Apropos of our recent posts on the generic Congressional ballot and the crucial importance of certain Senate races, I give you Morning Consult's state-by-state presidential approval ratings. As you click through and peruse the map -- previewed in the tweet below -- pay closest attention to President Trump's net standing in Arizona (even), Florida (+4), Indiana (+6), Missouri (+8), Montana (+4), Nevada (-7), North Dakota (+4), Tennessee (+17), and West Virginia (+30):
In the states playing host to the most competitive US Senate contests this fall, Trump is only underwater in one of them: Nevada, where Sen. Dean Heller is in a tough re-election dogfight. The president is even or right-side-up in the remaining eight states, six of which are home to vulnerable Democrats. As the GOP deploys Trump across the country between now and election day, expect to see him in a lot of green-shaded areas from the map above, including friendly districts and counties. Republicans are relying on their sophisticated data operation to target specific areas where Trump's presence will serve as an asset to candidates, while steering him clear of jurisdictions where he'd be a drag on the party:
President Trump uses internal polling and approval rating data from the Republican National Committee to decide where to hold his midterm rallies — including one held just before Ohio's special election, a GOP official with knowledge of the data sharing told Axios. Why it matters: This is the first look inside the data that gives Trump part of his power over the primaries. He knows how to energize his Republican base, but pushing long-shot candidates over the finish line only works if he's in the right place and speaking to the right people. Republicans believe this data helped Troy Balderson achieve his narrow lead in the Ohio special election...“Once President Trump says ‘go’, we use RNC data to pinpoint the best place to hold a rally," Brad Parscale, Trump's 2020 campaign manager, told Axios. "[W]e’re replicating it across the country as we head to November.”
And here's an intriguing nugget from the very end of Axios' story on this data-driven rally strategy, regarding the GOP's apparent (very tight) victory in Ohio's 12th Congressional District last week: "The RNC data predicted Balderson would win by 1% (48-47% over Danny O'Connor). His actual lead based on unofficial election returns: 0.8%." That's a very impressive forecast, and the number behind it dictated the decision to send Trump to a pinpointed area of the district -- where improved Trump-friendly GOP turnout was both realistic and needed -- the weekend before the special election. The RNC is also highlighting disproportionate economic gains in a number of states where House Republicans are locked in challenging re-election battles. Meanwhile, in yesterday's item about Democrats' registration dip in Florida, we mentioned some of Sen. Bill Nelson's struggles to gain traction in this campaign. We also highlighted Gov. Rick Scott's hard-earned improved standing among some Hispanic Floridians during an analysis of identity politics in Friday's weekly round-up piece. Almost on cue, this new survey dropped, which must be worrying to Sunshine State Democrats. Note that it was commissioned by a left-leaning group:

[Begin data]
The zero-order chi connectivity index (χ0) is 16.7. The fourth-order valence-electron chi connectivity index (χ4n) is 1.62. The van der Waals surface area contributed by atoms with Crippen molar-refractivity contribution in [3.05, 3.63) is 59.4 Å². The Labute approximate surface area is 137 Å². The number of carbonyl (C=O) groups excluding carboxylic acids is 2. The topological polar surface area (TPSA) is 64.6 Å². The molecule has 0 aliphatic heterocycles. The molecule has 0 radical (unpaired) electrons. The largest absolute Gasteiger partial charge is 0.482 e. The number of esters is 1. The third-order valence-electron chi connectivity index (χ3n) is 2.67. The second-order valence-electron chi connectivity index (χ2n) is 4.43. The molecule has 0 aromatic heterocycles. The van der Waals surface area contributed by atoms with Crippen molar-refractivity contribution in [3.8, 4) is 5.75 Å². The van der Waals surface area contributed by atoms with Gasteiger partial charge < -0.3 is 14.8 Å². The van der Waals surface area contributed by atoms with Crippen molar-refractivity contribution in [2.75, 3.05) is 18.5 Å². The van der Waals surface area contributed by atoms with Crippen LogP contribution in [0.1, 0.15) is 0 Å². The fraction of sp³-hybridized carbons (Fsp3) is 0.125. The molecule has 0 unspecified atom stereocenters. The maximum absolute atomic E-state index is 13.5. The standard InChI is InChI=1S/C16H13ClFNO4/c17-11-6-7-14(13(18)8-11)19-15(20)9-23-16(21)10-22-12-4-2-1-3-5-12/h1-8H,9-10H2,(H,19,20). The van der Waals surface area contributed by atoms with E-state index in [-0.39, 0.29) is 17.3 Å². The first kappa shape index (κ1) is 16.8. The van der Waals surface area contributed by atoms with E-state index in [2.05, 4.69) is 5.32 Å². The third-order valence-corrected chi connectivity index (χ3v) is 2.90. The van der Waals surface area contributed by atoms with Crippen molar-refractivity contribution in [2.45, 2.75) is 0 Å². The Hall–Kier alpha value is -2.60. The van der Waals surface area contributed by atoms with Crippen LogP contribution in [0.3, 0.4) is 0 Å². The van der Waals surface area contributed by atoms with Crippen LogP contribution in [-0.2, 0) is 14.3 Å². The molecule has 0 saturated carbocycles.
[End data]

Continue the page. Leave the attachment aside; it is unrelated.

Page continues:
Sen. Bill Nelson holds a narrow 44-41 percent lead over Gov. Rick Scott among Latino voters in Florida’s Senate race, according to a new poll that’s raising fresh concerns among Democrats that the incumbent is in a dicey position with a core group of voters he needs to carry by bigger margins. The poll of 400 Florida Hispanics, commissioned by a coalition of Democratic-leaning Latino outreach groups, showed that Scott topped Nelson among Cuban-American voters, who tend to vote Republican, by 24 percentage points. But Nelson’s advantage over Scott among Puerto Ricans, who tend to vote Democrat, was smaller: 7 points...For Democrats, those numbers are a problem because a Republican who wins as much of the Hispanic vote as Scott is taking usually wins statewide in Florida. Democrats outnumbered Republicans in the survey by 40-33 percent.
The article quotes anxious Democrats warning that time may be running out to improve these numbers, though President Trump's deep unpopularity among non-Cuban Latinos in Florida may be Democrats' ace in the hole. The GOP should hope that Scott has a plan in place to combat that inevitable line of attack against him, which could be potent. I'll leave you with two new NRSC TV ads tying Democratic Senate nominees to unpopular figures within their own party, including a spot running against the Silver State headwinds noted above:
Parting thought: Using a controversial president's megaphone on behalf of candidates with tactical precision is hardly limited to the Republicans, even if the RNC's advanced data game is especially helpful in calibrating such decisions. Recall that in his recent dump of public endorsements, former President Barack Obama conspicuously opted not to "help" a number of red state Democrats for whom Obama's explicit blessing would have been used against them.